The Illinois Department of Revenue Office of Administrative Hearings has ruled that two groups of businesses under common ownership were related (enough) through strong centralized management by a common parent and functional integration, that they should be forced to file one combined return. The taxpayers in the ruling claimed they were separate unitary businesses. See Ill. Dept. of Rev., Administrative Hearing IT 09-9, 8/24/09 for more details.
I like this case because it provides a good example of how the facts are analyzed in a case involving a unitary determination.
According to the taxpayer, the taxpayer operated two separate and unrelated businesses despite being owned by one common parent and having centralized management. The IL DOR claimed, and the Administrative Law Judge agreed, the evidence of centralized management was strong enough to make the two groups unitary and force combination.
As you may or may not know, unitary cases are extremely fact sensitive and open to judgement. Therefore, every case is unique and could go either way. Every state usually lacks uniformity in its laws, but there are several factors that most, if not all, states consider when addressing unitary issues. They are similar to Illinois' definition below:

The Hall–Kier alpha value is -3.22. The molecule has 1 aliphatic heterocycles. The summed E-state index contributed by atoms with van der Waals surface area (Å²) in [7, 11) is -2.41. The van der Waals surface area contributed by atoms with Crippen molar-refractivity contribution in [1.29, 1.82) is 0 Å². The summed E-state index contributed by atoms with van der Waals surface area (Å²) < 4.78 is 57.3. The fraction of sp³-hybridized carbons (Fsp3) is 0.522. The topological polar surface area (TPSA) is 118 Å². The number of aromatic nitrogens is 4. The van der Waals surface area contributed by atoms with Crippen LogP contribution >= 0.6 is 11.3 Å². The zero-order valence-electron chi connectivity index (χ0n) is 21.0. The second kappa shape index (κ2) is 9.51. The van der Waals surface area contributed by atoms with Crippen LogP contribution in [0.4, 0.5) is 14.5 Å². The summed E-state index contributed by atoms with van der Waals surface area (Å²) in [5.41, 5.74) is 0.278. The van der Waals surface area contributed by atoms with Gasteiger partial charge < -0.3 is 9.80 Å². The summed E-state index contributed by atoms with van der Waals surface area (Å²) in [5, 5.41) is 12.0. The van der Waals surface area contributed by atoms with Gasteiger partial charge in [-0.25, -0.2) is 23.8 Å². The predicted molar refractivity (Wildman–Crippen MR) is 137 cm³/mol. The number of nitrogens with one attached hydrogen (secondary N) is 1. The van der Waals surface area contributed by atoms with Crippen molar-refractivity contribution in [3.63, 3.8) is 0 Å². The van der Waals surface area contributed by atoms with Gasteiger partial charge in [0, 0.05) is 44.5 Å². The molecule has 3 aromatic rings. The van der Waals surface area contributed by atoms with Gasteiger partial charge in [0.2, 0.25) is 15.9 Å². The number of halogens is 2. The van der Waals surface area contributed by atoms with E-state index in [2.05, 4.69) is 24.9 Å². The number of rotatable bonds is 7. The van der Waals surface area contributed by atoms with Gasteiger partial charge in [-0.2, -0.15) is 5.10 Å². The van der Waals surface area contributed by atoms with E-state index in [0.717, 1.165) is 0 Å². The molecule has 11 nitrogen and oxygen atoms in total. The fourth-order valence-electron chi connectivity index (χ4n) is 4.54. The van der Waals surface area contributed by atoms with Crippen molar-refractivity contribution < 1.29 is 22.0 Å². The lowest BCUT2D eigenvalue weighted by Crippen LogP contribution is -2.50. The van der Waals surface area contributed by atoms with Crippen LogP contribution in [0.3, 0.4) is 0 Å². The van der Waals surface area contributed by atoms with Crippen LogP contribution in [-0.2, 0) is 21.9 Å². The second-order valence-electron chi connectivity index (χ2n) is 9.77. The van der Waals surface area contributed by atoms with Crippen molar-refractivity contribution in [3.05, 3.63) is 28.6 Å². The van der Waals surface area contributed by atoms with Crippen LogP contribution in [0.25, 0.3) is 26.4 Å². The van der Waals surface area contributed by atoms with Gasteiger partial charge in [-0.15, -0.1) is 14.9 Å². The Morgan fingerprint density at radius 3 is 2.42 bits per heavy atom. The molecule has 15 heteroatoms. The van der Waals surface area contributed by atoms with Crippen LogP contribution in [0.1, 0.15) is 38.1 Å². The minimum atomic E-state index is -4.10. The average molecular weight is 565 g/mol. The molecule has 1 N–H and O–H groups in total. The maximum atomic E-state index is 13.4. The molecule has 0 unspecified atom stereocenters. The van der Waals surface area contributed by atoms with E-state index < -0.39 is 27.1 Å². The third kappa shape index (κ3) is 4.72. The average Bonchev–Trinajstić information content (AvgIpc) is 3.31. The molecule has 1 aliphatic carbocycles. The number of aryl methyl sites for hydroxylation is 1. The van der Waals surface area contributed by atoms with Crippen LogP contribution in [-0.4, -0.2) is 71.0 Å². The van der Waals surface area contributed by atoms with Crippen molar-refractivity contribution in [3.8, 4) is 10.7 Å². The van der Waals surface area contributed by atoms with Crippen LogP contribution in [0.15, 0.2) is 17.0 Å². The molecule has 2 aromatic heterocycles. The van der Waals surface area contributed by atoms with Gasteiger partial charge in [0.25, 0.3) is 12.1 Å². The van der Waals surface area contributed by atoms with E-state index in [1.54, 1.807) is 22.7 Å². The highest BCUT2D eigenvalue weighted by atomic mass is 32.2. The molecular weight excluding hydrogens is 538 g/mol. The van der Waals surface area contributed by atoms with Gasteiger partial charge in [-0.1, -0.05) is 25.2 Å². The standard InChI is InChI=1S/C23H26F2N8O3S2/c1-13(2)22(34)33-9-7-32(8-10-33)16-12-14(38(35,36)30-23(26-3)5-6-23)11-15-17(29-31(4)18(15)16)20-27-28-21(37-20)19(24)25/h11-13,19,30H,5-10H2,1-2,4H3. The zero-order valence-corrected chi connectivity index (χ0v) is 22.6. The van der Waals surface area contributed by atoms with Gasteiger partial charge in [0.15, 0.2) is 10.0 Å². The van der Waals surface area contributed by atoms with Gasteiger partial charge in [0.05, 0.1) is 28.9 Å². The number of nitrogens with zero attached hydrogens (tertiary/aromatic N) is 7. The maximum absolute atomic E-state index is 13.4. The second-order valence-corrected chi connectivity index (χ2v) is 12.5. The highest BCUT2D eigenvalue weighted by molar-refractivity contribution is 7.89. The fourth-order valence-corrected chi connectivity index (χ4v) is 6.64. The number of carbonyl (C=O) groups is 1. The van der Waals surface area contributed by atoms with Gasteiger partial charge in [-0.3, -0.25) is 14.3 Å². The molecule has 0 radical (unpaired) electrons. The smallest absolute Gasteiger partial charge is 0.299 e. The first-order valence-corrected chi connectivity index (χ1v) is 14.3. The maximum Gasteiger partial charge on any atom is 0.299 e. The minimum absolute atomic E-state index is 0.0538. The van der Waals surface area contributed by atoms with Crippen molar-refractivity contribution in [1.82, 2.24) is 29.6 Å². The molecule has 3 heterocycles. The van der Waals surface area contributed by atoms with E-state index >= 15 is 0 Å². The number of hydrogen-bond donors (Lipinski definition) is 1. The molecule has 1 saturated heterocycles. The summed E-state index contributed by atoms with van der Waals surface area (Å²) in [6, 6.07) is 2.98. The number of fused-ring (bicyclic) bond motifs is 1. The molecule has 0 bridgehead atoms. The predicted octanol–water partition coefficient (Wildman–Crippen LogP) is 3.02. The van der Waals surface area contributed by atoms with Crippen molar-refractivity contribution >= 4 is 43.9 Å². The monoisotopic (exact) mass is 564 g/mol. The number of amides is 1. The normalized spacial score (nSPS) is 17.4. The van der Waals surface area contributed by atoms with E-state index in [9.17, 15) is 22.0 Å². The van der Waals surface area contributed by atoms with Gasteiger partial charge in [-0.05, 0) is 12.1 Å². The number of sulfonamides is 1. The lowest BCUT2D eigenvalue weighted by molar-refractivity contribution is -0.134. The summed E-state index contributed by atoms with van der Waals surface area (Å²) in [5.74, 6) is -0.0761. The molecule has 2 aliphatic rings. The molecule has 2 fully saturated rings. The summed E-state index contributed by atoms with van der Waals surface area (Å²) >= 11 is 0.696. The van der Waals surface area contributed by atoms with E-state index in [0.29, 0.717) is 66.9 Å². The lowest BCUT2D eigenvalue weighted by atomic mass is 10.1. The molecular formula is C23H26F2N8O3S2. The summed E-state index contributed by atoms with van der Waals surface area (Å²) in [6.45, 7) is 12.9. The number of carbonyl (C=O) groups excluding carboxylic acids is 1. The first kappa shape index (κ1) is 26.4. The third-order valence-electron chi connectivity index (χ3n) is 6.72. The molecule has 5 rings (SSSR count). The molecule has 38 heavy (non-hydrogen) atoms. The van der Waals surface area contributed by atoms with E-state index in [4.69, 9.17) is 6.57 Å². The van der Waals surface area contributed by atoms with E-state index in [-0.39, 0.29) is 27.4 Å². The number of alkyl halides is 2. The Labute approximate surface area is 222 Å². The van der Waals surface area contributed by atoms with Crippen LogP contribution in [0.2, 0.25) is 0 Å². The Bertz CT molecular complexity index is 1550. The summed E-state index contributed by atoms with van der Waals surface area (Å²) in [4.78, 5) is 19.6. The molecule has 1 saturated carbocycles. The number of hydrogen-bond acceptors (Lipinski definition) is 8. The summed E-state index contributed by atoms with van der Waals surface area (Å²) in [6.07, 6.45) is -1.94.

The term “unitary business group” means a group of persons related through common ownership whose business activities are integrated with, dependent upon and contribute to each other … Unitary business activity can ordinarily be illustrated where the activities of the members are: (1) in the same general line (such as manufacturing, wholesaling, retailing of tangible personal property, insurance, transportation or finance); or (2) are steps in a vertically structured enterprise or process …; and, in either instance, the members are functionally integrated through the exercise of strong centralized management (where, for example, authority over such matters as purchasing, financing, tax compliance, product line, personnel, marketing and capital investment is not left to each member).
Most states consider or presume groups of companies with common ownership to be unitary. It is up to taxpayers to rebut that presumption.
If you are operating a group of companies which have common ownership, but lack other "forms of connectivity," there may be an opportunity to consider those companies as separate taxpayers, and not unitary.
This not only applies to C corporations, but also to tiered groups of pass-through entities (S corporations, limited liability companies, partnerships) and their owners.